Home, Paperback Book
4 out of 5 (4 ratings)


Hundreds of thousands of readers were enthralled and delighted by the luminous, tender voice of John Ames in Gilead, Marilynne Robinson's Pulitzer Prize-winning novel.

Now comes HOME, a deeply affecting novel that takes place in the same period and same Iowa town of Gilead.

This is Jack's story. Jack - prodigal son of the Boughton family, godson and namesake of John Ames, gone twenty years - has come home looking for refuge and to try to make peace with a past littered with trouble and pain.

A bad boy from childhood, an alcoholic who cannot hold down a job, Jack is perpetually at odds with his surroundings and with his traditionalist father, though he remains Boughton's most beloved child.

His sister Glory has also returned to Gilead, fleeing her own mistakes, to care for their dying father.

Brilliant, loveable, wayward, Jack forges an intense new bond with Glory and engages painfully with his father and his father's old friend John Ames.


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Showing 1 - 4 of 4 reviews.

Review by

I finished reading Home about a month ago, but waited some time to write anything about it, in order to let the themes and the story settle. It is a companion novel to Gilead, which I read about a year ago. Unlike other reviewers, I didn't re-read Gilead (which I loved), so I had some memories of the parallel story, but the details are hazy.Home details the final weeks of the life of the Reverand Boughton. His youngest daughter, Glory, has returned to the family home after a failed relationship in which she was very much the victim. Once an independent and ambitious young woman, now she is in her late 30s with no hope but to remain a spinster for the rest of her days in the crypt that is her family home.However, the story is not so much about Glory, but about her bother, Jack. Referred to as the prodigal son, in fact he is very far from this figure. The prodigal returned home contrite and willing to make amends, to change his wicked lifestyle. He is welcomed by his father, who rejoices to have his lost son back at home. His brother is jealous of the celebrations, but the parable is essentially one of unconditional love.Jack's return to the family home, on the other hand, results in unease rather than joy. His father is certainly delighted to have his son back but knows that the situation is only temporary. Jack, while possible full of remorse, is not contrite. He is unable to accept forgiveness and does not believe that it is possible to change, however much he might want to.The result is a very sad book with an inevitable ending. Beautifully written, it provokes a sense of intense unease.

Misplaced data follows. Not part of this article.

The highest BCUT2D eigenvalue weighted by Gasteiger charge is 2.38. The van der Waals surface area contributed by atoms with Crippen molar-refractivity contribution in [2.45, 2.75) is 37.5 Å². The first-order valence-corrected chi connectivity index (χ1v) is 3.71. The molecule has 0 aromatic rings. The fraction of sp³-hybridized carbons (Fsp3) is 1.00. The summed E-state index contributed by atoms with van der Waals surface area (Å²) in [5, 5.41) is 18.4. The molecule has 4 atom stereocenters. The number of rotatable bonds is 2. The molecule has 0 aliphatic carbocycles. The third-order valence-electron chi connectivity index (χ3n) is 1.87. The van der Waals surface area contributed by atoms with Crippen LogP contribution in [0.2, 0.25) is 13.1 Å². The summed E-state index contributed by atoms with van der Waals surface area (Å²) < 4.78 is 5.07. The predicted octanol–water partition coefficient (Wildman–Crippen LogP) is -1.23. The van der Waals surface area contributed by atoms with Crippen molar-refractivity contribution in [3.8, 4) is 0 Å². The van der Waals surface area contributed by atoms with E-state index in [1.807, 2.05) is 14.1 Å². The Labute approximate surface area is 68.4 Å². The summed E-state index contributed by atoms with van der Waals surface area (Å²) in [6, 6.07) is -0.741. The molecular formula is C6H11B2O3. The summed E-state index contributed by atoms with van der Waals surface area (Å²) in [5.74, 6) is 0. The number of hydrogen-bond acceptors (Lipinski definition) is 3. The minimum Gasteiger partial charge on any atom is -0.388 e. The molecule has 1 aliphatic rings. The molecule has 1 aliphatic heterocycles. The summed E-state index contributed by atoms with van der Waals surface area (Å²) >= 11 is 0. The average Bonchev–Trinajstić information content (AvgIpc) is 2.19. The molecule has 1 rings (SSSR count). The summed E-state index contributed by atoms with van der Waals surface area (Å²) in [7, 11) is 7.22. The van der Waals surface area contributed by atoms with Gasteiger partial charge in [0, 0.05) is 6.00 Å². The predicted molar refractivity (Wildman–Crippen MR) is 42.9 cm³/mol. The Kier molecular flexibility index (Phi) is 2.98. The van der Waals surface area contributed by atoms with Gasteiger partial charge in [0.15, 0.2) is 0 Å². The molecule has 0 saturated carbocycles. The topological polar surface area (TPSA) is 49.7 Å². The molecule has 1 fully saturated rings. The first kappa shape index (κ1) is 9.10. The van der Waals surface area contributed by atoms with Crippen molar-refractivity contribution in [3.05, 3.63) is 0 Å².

Review by

I'm usually a patient reader but I have found this novel a slog.Last week I read Scott Fitzgerald's 'The Great Gatsb'y, written in the 1920s but it still feels modern. This novel of 2008 would fit seamlessly into the 1910s let alone the 1920s. The writing style is so careful, so modulated, so worked, that the whole thing felt lifeless. Perhaps the subject matter had this effect. I don't know.

Review by

What a superb book. So full of emotion and deep thought. The characters were all fascinating and the theology engaging.

Review by

In this sequel to the equally moving but very different Gilead, Robinson tells the heartbreaking tale of a young drifter forced to return to the uncompromisingly religious and intolerant small town he escaped.

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